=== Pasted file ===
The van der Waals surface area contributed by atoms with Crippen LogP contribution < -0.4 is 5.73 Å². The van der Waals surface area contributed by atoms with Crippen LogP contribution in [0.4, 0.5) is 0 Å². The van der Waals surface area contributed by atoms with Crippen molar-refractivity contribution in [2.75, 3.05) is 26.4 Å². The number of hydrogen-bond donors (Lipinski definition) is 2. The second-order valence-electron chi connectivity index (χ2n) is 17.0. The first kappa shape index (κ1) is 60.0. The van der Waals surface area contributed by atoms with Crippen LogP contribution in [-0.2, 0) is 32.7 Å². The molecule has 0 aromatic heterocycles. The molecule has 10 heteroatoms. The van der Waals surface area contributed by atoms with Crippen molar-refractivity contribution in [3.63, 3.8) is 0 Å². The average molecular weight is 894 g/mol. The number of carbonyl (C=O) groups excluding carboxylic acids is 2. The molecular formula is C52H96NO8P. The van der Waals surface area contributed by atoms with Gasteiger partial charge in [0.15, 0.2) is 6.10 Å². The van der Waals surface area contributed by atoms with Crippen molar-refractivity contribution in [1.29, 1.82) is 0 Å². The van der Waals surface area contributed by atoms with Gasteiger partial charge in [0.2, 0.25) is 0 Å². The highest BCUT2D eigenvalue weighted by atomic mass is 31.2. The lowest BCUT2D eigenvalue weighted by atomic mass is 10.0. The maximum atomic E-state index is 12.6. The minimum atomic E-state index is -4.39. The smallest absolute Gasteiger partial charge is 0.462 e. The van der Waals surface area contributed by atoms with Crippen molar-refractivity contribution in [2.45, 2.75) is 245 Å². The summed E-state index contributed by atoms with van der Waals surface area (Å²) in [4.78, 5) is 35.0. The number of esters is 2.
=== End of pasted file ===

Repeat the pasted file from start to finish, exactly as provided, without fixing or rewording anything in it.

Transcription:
The van der Waals surface area contributed by atoms with Crippen LogP contribution < -0.4 is 5.73 Å². The van der Waals surface area contributed by atoms with Crippen LogP contribution in [0.4, 0.5) is 0 Å². The van der Waals surface area contributed by atoms with Crippen molar-refractivity contribution in [2.75, 3.05) is 26.4 Å². The number of hydrogen-bond donors (Lipinski definition) is 2. The second-order valence-electron chi connectivity index (χ2n) is 17.0. The first kappa shape index (κ1) is 60.0. The van der Waals surface area contributed by atoms with Crippen LogP contribution in [-0.2, 0) is 32.7 Å². The molecule has 0 aromatic heterocycles. The molecule has 10 heteroatoms. The van der Waals surface area contributed by atoms with Crippen molar-refractivity contribution in [3.63, 3.8) is 0 Å². The average molecular weight is 894 g/mol. The number of carbonyl (C=O) groups excluding carboxylic acids is 2. The molecular formula is C52H96NO8P. The van der Waals surface area contributed by atoms with Gasteiger partial charge in [0.15, 0.2) is 6.10 Å². The van der Waals surface area contributed by atoms with Crippen molar-refractivity contribution in [1.29, 1.82) is 0 Å². The van der Waals surface area contributed by atoms with Gasteiger partial charge in [0.2, 0.25) is 0 Å². The highest BCUT2D eigenvalue weighted by atomic mass is 31.2. The lowest BCUT2D eigenvalue weighted by atomic mass is 10.0. The maximum atomic E-state index is 12.6. The minimum atomic E-state index is -4.39. The smallest absolute Gasteiger partial charge is 0.462 e. The van der Waals surface area contributed by atoms with Crippen molar-refractivity contribution in [2.45, 2.75) is 245 Å². The summed E-state index contributed by atoms with van der Waals surface area (Å²) in [4.78, 5) is 35.0. The number of esters is 2.